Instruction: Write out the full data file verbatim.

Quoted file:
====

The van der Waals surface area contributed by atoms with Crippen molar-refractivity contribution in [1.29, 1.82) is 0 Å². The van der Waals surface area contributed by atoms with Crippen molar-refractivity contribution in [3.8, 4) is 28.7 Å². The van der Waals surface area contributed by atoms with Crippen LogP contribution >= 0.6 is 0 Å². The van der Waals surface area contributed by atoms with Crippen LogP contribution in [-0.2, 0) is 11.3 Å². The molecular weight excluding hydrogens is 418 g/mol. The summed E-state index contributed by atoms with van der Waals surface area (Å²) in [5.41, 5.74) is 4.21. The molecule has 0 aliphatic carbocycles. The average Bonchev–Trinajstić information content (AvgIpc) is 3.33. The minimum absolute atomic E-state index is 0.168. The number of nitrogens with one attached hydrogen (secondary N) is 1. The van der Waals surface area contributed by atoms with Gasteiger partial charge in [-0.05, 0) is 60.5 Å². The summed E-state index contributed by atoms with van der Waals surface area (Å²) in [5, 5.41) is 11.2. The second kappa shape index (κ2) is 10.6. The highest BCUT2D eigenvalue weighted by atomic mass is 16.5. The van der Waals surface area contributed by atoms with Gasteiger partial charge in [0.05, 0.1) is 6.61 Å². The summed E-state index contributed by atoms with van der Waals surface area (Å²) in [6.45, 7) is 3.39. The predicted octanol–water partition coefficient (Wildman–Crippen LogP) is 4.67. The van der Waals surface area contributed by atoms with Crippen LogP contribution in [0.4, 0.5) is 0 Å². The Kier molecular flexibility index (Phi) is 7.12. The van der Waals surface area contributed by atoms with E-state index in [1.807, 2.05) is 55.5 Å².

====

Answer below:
The van der Waals surface area contributed by atoms with Crippen molar-refractivity contribution in [1.29, 1.82) is 0 Å². The van der Waals surface area contributed by atoms with Crippen molar-refractivity contribution in [3.8, 4) is 28.7 Å². The van der Waals surface area contributed by atoms with Crippen LogP contribution >= 0.6 is 0 Å². The van der Waals surface area contributed by atoms with Crippen LogP contribution in [-0.2, 0) is 11.3 Å². The molecular weight excluding hydrogens is 418 g/mol. The summed E-state index contributed by atoms with van der Waals surface area (Å²) in [5.41, 5.74) is 4.21. The molecule has 0 aliphatic carbocycles. The average Bonchev–Trinajstić information content (AvgIpc) is 3.33. The minimum absolute atomic E-state index is 0.168. The number of nitrogens with one attached hydrogen (secondary N) is 1. The van der Waals surface area contributed by atoms with Gasteiger partial charge in [-0.05, 0) is 60.5 Å². The summed E-state index contributed by atoms with van der Waals surface area (Å²) in [5, 5.41) is 11.2. The second kappa shape index (κ2) is 10.6. The highest BCUT2D eigenvalue weighted by atomic mass is 16.5. The van der Waals surface area contributed by atoms with Gasteiger partial charge in [0.05, 0.1) is 6.61 Å². The summed E-state index contributed by atoms with van der Waals surface area (Å²) in [6.45, 7) is 3.39. The predicted octanol–water partition coefficient (Wildman–Crippen LogP) is 4.67. The van der Waals surface area contributed by atoms with Crippen LogP contribution in [0.4, 0.5) is 0 Å². The Kier molecular flexibility index (Phi) is 7.12. The van der Waals surface area contributed by atoms with E-state index in [1.807, 2.05) is 55.5 Å².